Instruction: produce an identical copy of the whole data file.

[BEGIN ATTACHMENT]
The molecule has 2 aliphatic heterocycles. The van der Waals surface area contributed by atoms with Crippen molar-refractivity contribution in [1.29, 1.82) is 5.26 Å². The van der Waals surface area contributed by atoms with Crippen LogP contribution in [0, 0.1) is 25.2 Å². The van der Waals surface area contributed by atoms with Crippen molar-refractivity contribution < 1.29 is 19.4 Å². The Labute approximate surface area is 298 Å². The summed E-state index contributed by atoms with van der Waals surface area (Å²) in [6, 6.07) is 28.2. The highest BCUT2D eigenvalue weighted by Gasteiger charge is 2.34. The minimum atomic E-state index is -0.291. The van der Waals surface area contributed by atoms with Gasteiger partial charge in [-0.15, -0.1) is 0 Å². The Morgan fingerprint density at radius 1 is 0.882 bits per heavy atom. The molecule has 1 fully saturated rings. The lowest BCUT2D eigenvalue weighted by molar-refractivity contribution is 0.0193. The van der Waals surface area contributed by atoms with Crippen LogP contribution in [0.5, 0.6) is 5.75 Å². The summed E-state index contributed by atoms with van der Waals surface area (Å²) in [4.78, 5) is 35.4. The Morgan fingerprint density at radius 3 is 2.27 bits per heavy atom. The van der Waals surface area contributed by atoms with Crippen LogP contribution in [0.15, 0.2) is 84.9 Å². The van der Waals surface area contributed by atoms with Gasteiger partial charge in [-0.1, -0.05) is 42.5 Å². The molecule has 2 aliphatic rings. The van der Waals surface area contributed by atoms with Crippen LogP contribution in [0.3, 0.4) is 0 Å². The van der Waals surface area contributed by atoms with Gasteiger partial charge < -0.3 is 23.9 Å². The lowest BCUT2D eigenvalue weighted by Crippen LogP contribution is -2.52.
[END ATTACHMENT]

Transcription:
The molecule has 2 aliphatic heterocycles. The van der Waals surface area contributed by atoms with Crippen molar-refractivity contribution in [1.29, 1.82) is 5.26 Å². The van der Waals surface area contributed by atoms with Crippen LogP contribution in [0, 0.1) is 25.2 Å². The van der Waals surface area contributed by atoms with Crippen molar-refractivity contribution < 1.29 is 19.4 Å². The Labute approximate surface area is 298 Å². The summed E-state index contributed by atoms with van der Waals surface area (Å²) in [6, 6.07) is 28.2. The highest BCUT2D eigenvalue weighted by Gasteiger charge is 2.34. The minimum atomic E-state index is -0.291. The van der Waals surface area contributed by atoms with Gasteiger partial charge in [-0.15, -0.1) is 0 Å². The Morgan fingerprint density at radius 1 is 0.882 bits per heavy atom. The molecule has 1 fully saturated rings. The lowest BCUT2D eigenvalue weighted by molar-refractivity contribution is 0.0193. The van der Waals surface area contributed by atoms with Crippen LogP contribution in [0.5, 0.6) is 5.75 Å². The summed E-state index contributed by atoms with van der Waals surface area (Å²) in [4.78, 5) is 35.4. The Morgan fingerprint density at radius 3 is 2.27 bits per heavy atom. The van der Waals surface area contributed by atoms with Crippen LogP contribution in [0.15, 0.2) is 84.9 Å². The van der Waals surface area contributed by atoms with Gasteiger partial charge in [-0.1, -0.05) is 42.5 Å². The molecule has 2 aliphatic rings. The van der Waals surface area contributed by atoms with Crippen LogP contribution in [0.3, 0.4) is 0 Å². The van der Waals surface area contributed by atoms with Gasteiger partial charge < -0.3 is 23.9 Å². The lowest BCUT2D eigenvalue weighted by Crippen LogP contribution is -2.52.